Biodiesel is another product that pits clean energy investors against deep green environmentalists. Yes, biodiesel reduces the need for fossil fuel, but the agricultural and refinement process to make certain types of biodiesel are considered to be highly resource-intensive and emissions-producing.

Other, less controversial products like bikes and used books and clothing are often not included in economic reports tabulating the value of the clean energy industry. Yet the use of bikes and the reuse of books and clothing can contribute to reduced reliance on energy and materials.

The Commerce department’s categorizations – with a “narrow” and “broad” definitions of green, is curious. The lower estimate of 1% fits the sector of the economy that generates little debate regarding their greenness, while the larger estimate of 2% is based on the broader definition.

By allowing for flexibility in its measurement and analysis, the report is able to effectively benchmark the state of the emerging green economy – modest, slow growing, but growing nonetheless.

 

 

The GDP Killers

ROIEPS, and GDP are acronyms under attack.

From big picture to smaller picture, these acronyms all give order of magnitude value to the financial return of our efforts as humans on this earth.

I’m going to start with the big picture, GDP, and look at the developing alternatives to a one number view of a country’s well being.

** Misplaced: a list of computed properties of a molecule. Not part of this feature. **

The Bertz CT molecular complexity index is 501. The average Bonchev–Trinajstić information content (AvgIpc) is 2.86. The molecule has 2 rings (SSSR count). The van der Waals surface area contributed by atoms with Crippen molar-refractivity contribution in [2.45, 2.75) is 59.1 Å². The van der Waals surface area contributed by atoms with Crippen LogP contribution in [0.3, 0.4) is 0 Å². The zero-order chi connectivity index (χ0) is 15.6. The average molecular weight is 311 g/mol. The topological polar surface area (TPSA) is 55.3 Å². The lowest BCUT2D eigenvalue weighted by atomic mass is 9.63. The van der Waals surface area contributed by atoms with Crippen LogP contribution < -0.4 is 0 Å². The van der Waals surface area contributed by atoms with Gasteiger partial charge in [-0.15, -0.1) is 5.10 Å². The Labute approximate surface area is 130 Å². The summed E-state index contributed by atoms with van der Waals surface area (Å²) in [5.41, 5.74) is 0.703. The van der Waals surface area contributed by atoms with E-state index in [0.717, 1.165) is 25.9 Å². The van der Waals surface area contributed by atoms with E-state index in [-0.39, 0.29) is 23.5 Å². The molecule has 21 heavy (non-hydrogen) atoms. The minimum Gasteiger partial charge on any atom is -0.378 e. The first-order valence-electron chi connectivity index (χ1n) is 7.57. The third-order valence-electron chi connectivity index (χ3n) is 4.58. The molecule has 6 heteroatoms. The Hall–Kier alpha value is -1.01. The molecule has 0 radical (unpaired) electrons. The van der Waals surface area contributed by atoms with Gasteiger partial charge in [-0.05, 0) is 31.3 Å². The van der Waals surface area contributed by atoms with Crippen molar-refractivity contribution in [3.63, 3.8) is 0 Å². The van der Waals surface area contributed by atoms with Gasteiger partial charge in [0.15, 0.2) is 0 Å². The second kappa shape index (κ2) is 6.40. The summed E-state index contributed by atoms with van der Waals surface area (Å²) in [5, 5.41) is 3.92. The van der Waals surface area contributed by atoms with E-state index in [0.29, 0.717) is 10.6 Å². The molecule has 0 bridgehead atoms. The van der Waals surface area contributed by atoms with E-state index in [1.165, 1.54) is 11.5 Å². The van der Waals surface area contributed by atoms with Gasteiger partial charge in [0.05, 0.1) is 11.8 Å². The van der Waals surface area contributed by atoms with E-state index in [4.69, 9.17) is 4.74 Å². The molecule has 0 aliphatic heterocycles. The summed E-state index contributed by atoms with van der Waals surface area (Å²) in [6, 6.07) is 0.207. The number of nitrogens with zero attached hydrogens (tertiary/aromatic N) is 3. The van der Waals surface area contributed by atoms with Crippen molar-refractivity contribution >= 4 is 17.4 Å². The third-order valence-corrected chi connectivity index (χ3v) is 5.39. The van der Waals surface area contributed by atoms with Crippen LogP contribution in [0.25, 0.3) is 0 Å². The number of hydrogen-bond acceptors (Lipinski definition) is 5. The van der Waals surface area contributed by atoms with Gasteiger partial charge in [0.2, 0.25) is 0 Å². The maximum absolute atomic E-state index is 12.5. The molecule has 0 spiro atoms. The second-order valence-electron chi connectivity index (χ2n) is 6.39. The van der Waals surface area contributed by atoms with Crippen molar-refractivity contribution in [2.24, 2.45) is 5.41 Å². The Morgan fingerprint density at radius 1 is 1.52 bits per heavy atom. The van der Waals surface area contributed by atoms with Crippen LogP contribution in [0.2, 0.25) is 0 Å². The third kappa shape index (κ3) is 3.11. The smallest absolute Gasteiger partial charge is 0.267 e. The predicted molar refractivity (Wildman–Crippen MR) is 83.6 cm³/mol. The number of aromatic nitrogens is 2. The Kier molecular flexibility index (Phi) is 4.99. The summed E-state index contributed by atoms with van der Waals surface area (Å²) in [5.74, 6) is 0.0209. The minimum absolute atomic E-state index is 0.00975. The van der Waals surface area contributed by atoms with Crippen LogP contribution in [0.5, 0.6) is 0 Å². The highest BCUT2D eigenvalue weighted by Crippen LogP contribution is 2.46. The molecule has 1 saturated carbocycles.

GDP: Gross Domestic Product which is the value of private consumption, gross investment, government spending, and total exports minus total imports. Consumers drive this measure of global growth, with 60-70% of GDP in the US made up with purchases of things and services over the past 50 years. Recent reports on sluggish GDP lament slack consumer demand, and cross fingers and hope that resurgent future consumer behavior will “save everything.”

So why is such a number so hated? GDP is under suspicion for not measuring the true standard of living of an economy, leaving out relative shifts in worker income at home and abroad, the effects of all this spending on scarce environmental resources, not to mention the relative happiness of the citizens.

A number of replacement metrics have been set forth by government groups, activist organizations, countries, and economists looking recast what economic health really means. All of them seek to develop a new metric for economic vitality, translated into a squishy, hard-to-measure value like happiness, equity, and environmental health. Always interested in the efforts of those that wish to put numerical values on the most squishy parts of life, I’ll be investigating the following GDP alternatives:

Happy Planet Index (HPI)

Human Development Index (HDI)

Genuine Progress Indicator (GPI)

Gross National Happiness (GNH)

GINI Coefficient (Gini)

Which one will replace GDP headlines in the WSJ or in your future Flipbook Social News Feed?